"Fat Man and Little Boy" not only illustrates the motives for creating weapons of mass destruction, but it also condemns the entire idea of the weapons. "Gojira" illustrates the mutually negative impacts of such weapons of mass destruction as the monster itself was disturbed by the weapons.
During the initial hypothesizing of creating the "device", scientists from "Fat Man and Little Boy" had positive motives for creating the weapon. The only reason for positiveness in such a dark subject was to prevent further life from being lost on the American side. Later information contradicts the previous thoughts of the creation of the weapon as the scientists are leaked information of the intentional use of the bomb. The motive of the US Government was to take a large amount of human life in an inhumane way to prevent further life from being lost on the US's side. During the resolution, many of the scientists disagreed with the creation and even the idea of such a weapon of mass destruction. Oppenheimer even publicly refused to support the creation of such a monstrous creation.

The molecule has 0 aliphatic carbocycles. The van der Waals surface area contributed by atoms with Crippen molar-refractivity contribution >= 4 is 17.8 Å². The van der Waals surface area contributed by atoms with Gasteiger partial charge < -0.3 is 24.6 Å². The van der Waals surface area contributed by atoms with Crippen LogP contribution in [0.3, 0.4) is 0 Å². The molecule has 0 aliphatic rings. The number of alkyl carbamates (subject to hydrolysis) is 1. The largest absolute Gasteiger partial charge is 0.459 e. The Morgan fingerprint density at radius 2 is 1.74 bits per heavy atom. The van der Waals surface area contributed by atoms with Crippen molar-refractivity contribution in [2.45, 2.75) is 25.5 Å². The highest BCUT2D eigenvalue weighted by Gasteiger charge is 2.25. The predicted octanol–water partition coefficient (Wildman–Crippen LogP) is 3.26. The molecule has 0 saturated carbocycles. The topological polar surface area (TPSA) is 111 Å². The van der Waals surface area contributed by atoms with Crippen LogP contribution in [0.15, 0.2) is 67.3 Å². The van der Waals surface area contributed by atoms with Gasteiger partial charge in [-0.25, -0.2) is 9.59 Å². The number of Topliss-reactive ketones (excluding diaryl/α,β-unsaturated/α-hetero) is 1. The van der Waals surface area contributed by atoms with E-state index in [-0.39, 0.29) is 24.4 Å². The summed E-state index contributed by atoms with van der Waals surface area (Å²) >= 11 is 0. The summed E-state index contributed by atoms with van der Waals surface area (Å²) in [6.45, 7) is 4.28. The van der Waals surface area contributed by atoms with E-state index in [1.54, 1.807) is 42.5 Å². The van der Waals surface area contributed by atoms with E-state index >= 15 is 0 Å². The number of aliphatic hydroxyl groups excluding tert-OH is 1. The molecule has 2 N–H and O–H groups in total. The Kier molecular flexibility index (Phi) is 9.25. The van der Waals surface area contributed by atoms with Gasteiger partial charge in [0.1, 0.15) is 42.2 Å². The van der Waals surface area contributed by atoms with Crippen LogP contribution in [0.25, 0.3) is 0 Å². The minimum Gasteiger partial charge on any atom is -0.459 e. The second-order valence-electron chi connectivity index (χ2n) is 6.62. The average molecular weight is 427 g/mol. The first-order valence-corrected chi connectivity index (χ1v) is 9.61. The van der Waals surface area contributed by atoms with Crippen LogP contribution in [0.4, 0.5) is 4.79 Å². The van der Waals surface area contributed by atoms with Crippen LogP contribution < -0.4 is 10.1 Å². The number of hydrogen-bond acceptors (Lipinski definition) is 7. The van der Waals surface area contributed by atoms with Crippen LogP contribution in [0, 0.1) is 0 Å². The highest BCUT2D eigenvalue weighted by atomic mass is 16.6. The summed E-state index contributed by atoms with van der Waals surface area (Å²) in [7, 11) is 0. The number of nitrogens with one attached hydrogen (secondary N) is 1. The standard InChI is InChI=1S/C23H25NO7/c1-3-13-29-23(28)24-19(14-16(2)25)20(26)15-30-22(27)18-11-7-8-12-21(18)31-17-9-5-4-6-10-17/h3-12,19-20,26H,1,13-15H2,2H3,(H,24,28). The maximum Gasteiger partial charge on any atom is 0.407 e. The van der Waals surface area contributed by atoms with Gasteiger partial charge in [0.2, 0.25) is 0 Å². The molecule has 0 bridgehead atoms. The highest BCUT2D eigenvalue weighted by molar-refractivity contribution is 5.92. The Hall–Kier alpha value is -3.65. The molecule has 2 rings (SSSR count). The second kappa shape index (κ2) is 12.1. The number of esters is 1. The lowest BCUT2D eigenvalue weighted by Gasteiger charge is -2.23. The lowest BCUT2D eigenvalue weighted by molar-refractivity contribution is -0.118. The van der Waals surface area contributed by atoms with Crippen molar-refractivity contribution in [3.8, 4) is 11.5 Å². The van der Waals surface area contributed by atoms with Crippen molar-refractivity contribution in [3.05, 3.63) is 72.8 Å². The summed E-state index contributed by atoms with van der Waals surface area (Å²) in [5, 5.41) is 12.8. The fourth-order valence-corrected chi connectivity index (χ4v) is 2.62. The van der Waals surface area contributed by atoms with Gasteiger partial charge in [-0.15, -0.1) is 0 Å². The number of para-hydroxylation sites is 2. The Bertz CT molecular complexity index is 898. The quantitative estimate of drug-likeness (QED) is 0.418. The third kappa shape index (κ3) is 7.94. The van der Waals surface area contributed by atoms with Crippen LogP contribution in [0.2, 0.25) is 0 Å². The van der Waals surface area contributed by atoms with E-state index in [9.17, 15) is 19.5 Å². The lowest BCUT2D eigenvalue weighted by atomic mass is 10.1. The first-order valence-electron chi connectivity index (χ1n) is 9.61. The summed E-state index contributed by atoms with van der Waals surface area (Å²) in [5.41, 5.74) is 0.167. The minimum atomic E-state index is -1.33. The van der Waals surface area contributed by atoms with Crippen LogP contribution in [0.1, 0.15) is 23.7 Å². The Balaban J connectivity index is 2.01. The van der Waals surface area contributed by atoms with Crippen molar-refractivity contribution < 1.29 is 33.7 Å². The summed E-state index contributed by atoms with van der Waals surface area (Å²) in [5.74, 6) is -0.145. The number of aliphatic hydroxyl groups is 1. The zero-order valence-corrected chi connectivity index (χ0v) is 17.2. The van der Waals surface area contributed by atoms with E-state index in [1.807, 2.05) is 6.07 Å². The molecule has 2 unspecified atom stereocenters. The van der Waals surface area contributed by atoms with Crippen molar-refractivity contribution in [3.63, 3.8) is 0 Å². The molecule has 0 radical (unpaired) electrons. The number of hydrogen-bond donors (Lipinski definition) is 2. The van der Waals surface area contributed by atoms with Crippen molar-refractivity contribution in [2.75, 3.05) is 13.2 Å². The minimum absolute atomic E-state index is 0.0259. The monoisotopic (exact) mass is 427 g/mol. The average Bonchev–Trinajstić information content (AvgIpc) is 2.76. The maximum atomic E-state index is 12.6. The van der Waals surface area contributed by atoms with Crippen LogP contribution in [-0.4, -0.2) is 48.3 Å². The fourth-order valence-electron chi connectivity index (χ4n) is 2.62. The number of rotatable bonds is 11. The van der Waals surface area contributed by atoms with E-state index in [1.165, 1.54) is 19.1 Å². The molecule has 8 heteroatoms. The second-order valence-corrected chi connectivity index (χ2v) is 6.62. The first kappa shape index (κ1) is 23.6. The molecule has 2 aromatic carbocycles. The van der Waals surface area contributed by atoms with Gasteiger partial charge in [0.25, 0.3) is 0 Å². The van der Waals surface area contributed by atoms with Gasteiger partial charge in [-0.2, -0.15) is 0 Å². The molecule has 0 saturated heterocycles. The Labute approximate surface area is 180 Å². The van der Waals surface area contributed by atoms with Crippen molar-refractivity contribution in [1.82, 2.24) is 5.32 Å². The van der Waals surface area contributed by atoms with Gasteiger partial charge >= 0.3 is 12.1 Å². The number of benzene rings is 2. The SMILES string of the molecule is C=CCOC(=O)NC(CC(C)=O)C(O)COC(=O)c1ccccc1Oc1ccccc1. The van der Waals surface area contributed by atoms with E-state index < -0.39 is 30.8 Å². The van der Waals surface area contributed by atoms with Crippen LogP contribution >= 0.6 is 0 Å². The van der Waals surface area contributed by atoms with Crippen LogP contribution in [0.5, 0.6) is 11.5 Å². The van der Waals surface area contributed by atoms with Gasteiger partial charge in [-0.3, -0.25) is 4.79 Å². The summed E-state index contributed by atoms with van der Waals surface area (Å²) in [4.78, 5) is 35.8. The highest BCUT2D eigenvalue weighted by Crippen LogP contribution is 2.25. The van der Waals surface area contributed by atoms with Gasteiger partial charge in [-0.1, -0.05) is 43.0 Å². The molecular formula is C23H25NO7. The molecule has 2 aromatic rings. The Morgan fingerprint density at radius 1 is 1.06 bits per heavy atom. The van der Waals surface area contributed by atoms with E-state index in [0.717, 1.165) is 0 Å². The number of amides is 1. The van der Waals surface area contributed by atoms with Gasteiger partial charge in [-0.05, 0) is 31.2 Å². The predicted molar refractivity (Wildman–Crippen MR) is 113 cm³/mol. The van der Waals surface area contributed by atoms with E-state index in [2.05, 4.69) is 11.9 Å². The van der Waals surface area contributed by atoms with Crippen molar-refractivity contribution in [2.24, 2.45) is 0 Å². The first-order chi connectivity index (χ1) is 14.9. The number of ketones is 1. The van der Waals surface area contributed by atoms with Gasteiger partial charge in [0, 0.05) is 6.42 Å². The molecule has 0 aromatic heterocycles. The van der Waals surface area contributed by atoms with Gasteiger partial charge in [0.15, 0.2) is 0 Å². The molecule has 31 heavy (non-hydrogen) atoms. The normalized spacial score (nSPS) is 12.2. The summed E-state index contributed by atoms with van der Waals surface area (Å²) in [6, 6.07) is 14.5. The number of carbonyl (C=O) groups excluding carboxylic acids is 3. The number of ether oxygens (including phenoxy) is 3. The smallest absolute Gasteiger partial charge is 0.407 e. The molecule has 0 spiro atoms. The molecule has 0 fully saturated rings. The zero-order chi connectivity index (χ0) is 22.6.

"Godzilla" was a creature that was disturbed by the weapons of mass destruction, which I find ironic that the monster was inspired by the idea of nuclear weapons, which in themselves are a monster. Godzilla was deemed indestructible by a scientist because of its ability to resist nuclear bombs that initially disturbed it. Another scientist, Serizawa, creates the "Oxygen Destroyer", a device that removes all oxygen surrounding it. The device is fairly inhumane but proves to be the only fighting chance the people of Japan, and possibly the world, have against this creature. Serizawa refuses to use his creation as it is morally wrong to him but as he sees the world around him crumbling, his thoughts are altered. In the resolution, Serizawa uses the device and engages "Godzilla", but he takes his own life during the process as he doesn't want the knowledge of such a monstrous creation circulating.
In both films, the scientists are faced with a test of justice behind the motives driving them to create these weapons of mass destruction. In both films, the motives are not just, but ironically they are carried out in the end and the weapons were created for better or for worse.